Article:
I wonder if the reason James ran away was to avoid the law as I note in Transported beyond the Sea that 13 year old John Ames of St Peters, St Albans, was transported to Van Diemen's Land in 1838 for breaking and entering. As Hertfordshire is inland he probably went to London and joined a ship in the docks there.
replied: Many thanks for posting your answer on your site and for all the
information. I have now had the film for births deaths and marriages for
the Sandridge parish and have found the
entries for the children. They were all named Ames
in the parish registers although there were also a couple of Eames marriages there as well for other people.
I wondered whether the vicar only spelled the name one way but it seems that
this is not the case. I am now ordering the films for the 1841 and 1851
census information for Sandridge and also
for St Albans - St
Stephen and St Michael St Peter.
Hopefully this will cover the correct area. I have also written to a
number of Ames in the local telephone
directory in St Albans to see if they are
I had already checked the convict records for James Ames and although there is one there he came from Taunton near Bath and was a Brazier and tinker. He was also the right age. He was transported to Tasmania in Australia but was still in prison when our James was getting married in Sydney. I also thought it might be a bit of leap to be Chief Mate aboard a ship.
So if he did run away after doing something naughty, it seems that the law did not catch up with him.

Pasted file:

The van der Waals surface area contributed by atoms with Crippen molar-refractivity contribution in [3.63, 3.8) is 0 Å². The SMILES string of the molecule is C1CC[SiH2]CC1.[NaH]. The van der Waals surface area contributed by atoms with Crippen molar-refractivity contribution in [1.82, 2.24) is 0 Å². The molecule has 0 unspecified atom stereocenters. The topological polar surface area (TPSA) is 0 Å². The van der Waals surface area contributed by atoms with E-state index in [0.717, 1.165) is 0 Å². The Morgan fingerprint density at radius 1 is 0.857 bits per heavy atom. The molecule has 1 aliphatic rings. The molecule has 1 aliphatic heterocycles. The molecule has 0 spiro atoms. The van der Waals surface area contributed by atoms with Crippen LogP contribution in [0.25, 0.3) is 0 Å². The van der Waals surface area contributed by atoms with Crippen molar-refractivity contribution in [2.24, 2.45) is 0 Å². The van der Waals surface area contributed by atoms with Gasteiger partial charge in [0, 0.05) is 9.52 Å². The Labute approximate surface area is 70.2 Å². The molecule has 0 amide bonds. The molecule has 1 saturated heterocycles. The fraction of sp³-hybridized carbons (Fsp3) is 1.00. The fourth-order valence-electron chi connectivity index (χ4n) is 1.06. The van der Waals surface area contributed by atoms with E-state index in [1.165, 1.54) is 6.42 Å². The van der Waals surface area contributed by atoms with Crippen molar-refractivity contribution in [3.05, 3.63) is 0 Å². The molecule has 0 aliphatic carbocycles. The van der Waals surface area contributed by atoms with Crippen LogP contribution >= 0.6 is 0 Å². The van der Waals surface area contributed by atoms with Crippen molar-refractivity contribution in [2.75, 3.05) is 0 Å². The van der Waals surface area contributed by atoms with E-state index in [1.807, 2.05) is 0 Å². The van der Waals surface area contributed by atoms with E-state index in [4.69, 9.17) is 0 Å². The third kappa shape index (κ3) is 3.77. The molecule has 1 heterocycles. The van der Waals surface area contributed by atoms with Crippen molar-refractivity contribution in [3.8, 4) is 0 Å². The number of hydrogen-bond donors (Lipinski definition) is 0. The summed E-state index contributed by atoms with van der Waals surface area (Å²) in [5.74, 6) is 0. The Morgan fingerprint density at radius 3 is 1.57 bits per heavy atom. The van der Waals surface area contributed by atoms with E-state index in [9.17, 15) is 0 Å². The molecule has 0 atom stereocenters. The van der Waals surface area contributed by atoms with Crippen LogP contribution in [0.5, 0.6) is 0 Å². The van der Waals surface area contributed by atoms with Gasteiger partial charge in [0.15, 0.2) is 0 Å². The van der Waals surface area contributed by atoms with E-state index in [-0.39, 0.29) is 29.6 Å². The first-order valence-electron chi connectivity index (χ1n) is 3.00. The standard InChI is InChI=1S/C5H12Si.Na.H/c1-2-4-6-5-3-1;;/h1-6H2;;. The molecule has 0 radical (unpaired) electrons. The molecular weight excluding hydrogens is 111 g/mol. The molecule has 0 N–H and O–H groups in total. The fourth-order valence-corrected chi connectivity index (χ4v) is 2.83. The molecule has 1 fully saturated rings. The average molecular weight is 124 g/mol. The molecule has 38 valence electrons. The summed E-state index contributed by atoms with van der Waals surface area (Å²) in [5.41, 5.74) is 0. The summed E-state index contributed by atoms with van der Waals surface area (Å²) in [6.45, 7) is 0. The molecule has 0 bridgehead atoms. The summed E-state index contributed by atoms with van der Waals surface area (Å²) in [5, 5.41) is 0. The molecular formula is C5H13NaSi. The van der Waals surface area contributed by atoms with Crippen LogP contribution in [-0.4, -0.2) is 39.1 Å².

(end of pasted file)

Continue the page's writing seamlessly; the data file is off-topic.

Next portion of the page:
When he was in New Zealand he could read and write so I wonder if he went to school - from what I could see in the registers not many of the men from labouring families could sign their names although some of the women could. An Ann Ames signed as a witness at the wedding of William Lovett and Martha Eames on 1 Feb 1794 and also signed at her own wedding to William Wright in Feb 1798. I wonder if she was a sister of Thomas Ames. An Elizabeth Eames married Peter Poulter on 17 April 1802 but in the register it looks as though the E was added to Ames as they are both capitals? I wonder how interchangeable these names are?
If you have any other suggestions on things to look at please let me know. I very much appreciate your time.
Tony Grant (tonypgrant @t onetel.net.uk) wrote: Whilst undertaking a project to try and trace the history of local borders, I was drawn into the history and people of Hyde (Beds) and thus found your response to Sue Schreuder, Sept 2001. This and other issues has lead me to create www.seekinghyde.org.uk, which I think may be of interest to others on research.
Hyde is the parish in Bedfordshire to the south of Luton, and is surrounded on three sides by Hertfordshire, so is of interest to this web site. The section on East Hyde contains interesting information on Colonel Lionel Ames, and his family, and hence is relevant to the above answer, although there is no evidence of a close link to the Ames family being researched.
If you can add to the information given above tell me.